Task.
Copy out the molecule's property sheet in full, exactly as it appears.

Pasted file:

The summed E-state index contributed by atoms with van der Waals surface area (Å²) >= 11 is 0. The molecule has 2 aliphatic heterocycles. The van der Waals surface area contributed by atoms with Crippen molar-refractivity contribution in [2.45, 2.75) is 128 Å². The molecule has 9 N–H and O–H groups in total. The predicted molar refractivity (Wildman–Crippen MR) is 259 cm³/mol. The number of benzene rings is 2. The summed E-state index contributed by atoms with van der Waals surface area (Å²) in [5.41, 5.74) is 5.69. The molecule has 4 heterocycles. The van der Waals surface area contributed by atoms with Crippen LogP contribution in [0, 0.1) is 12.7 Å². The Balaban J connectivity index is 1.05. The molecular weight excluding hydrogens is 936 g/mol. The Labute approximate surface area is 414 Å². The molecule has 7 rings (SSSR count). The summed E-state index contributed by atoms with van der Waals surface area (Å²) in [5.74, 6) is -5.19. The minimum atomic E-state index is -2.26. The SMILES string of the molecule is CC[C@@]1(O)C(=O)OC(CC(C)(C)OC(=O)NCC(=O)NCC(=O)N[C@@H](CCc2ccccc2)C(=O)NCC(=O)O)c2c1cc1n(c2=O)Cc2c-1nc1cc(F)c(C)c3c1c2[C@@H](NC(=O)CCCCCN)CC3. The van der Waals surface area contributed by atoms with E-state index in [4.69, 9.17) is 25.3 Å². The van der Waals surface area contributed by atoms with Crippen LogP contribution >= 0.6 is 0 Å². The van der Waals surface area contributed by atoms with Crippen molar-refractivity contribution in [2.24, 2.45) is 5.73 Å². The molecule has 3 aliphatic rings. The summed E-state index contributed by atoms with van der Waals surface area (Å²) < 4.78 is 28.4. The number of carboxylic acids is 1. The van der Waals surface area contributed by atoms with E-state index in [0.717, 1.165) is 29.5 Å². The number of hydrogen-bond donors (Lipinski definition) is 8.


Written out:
The summed E-state index contributed by atoms with van der Waals surface area (Å²) >= 11 is 0. The molecule has 2 aliphatic heterocycles. The van der Waals surface area contributed by atoms with Crippen molar-refractivity contribution in [2.45, 2.75) is 128 Å². The molecule has 9 N–H and O–H groups in total. The predicted molar refractivity (Wildman–Crippen MR) is 259 cm³/mol. The number of benzene rings is 2. The summed E-state index contributed by atoms with van der Waals surface area (Å²) in [5.41, 5.74) is 5.69. The molecule has 4 heterocycles. The van der Waals surface area contributed by atoms with Crippen LogP contribution in [0, 0.1) is 12.7 Å². The Balaban J connectivity index is 1.05. The molecular weight excluding hydrogens is 936 g/mol. The Labute approximate surface area is 414 Å². The molecule has 7 rings (SSSR count). The summed E-state index contributed by atoms with van der Waals surface area (Å²) in [5.74, 6) is -5.19. The minimum atomic E-state index is -2.26. The SMILES string of the molecule is CC[C@@]1(O)C(=O)OC(CC(C)(C)OC(=O)NCC(=O)NCC(=O)N[C@@H](CCc2ccccc2)C(=O)NCC(=O)O)c2c1cc1n(c2=O)Cc2c-1nc1cc(F)c(C)c3c1c2[C@@H](NC(=O)CCCCCN)CC3. The van der Waals surface area contributed by atoms with E-state index in [4.69, 9.17) is 25.3 Å². The van der Waals surface area contributed by atoms with Crippen LogP contribution >= 0.6 is 0 Å². The van der Waals surface area contributed by atoms with Crippen molar-refractivity contribution in [2.24, 2.45) is 5.73 Å². The molecule has 3 aliphatic rings. The summed E-state index contributed by atoms with van der Waals surface area (Å²) < 4.78 is 28.4. The number of carboxylic acids is 1. The van der Waals surface area contributed by atoms with E-state index in [0.717, 1.165) is 29.5 Å². The number of hydrogen-bond donors (Lipinski definition) is 8.